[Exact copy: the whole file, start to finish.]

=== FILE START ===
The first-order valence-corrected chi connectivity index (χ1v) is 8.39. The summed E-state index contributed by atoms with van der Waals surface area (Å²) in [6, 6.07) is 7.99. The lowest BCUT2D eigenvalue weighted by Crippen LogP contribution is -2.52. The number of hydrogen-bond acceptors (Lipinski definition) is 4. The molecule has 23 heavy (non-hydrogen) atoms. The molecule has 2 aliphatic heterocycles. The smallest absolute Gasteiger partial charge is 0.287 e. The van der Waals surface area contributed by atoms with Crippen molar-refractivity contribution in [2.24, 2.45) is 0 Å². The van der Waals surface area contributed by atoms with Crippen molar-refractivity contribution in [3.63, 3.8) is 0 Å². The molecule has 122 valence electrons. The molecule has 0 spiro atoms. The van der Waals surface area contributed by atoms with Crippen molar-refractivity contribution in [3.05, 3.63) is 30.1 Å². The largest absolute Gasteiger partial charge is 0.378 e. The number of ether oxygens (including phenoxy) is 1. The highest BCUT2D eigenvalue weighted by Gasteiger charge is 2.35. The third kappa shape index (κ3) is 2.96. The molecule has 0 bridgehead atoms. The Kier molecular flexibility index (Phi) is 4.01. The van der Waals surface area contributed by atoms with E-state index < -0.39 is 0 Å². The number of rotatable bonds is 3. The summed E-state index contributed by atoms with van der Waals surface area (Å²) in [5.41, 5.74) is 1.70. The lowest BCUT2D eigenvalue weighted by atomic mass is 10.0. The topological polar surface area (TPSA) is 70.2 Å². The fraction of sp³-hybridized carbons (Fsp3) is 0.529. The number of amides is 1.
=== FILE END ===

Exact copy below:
The first-order valence-corrected chi connectivity index (χ1v) is 8.39. The summed E-state index contributed by atoms with van der Waals surface area (Å²) in [6, 6.07) is 7.99. The lowest BCUT2D eigenvalue weighted by Crippen LogP contribution is -2.52. The number of hydrogen-bond acceptors (Lipinski definition) is 4. The molecule has 23 heavy (non-hydrogen) atoms. The molecule has 2 aliphatic heterocycles. The smallest absolute Gasteiger partial charge is 0.287 e. The van der Waals surface area contributed by atoms with Crippen molar-refractivity contribution in [2.24, 2.45) is 0 Å². The van der Waals surface area contributed by atoms with Crippen molar-refractivity contribution in [3.63, 3.8) is 0 Å². The molecule has 122 valence electrons. The molecule has 0 spiro atoms. The van der Waals surface area contributed by atoms with Crippen molar-refractivity contribution in [3.05, 3.63) is 30.1 Å². The largest absolute Gasteiger partial charge is 0.378 e. The number of ether oxygens (including phenoxy) is 1. The highest BCUT2D eigenvalue weighted by Gasteiger charge is 2.35. The third kappa shape index (κ3) is 2.96. The molecule has 0 bridgehead atoms. The Kier molecular flexibility index (Phi) is 4.01. The van der Waals surface area contributed by atoms with E-state index < -0.39 is 0 Å². The number of rotatable bonds is 3. The summed E-state index contributed by atoms with van der Waals surface area (Å²) in [5.41, 5.74) is 1.70. The lowest BCUT2D eigenvalue weighted by atomic mass is 10.0. The topological polar surface area (TPSA) is 70.2 Å². The fraction of sp³-hybridized carbons (Fsp3) is 0.529. The number of amides is 1.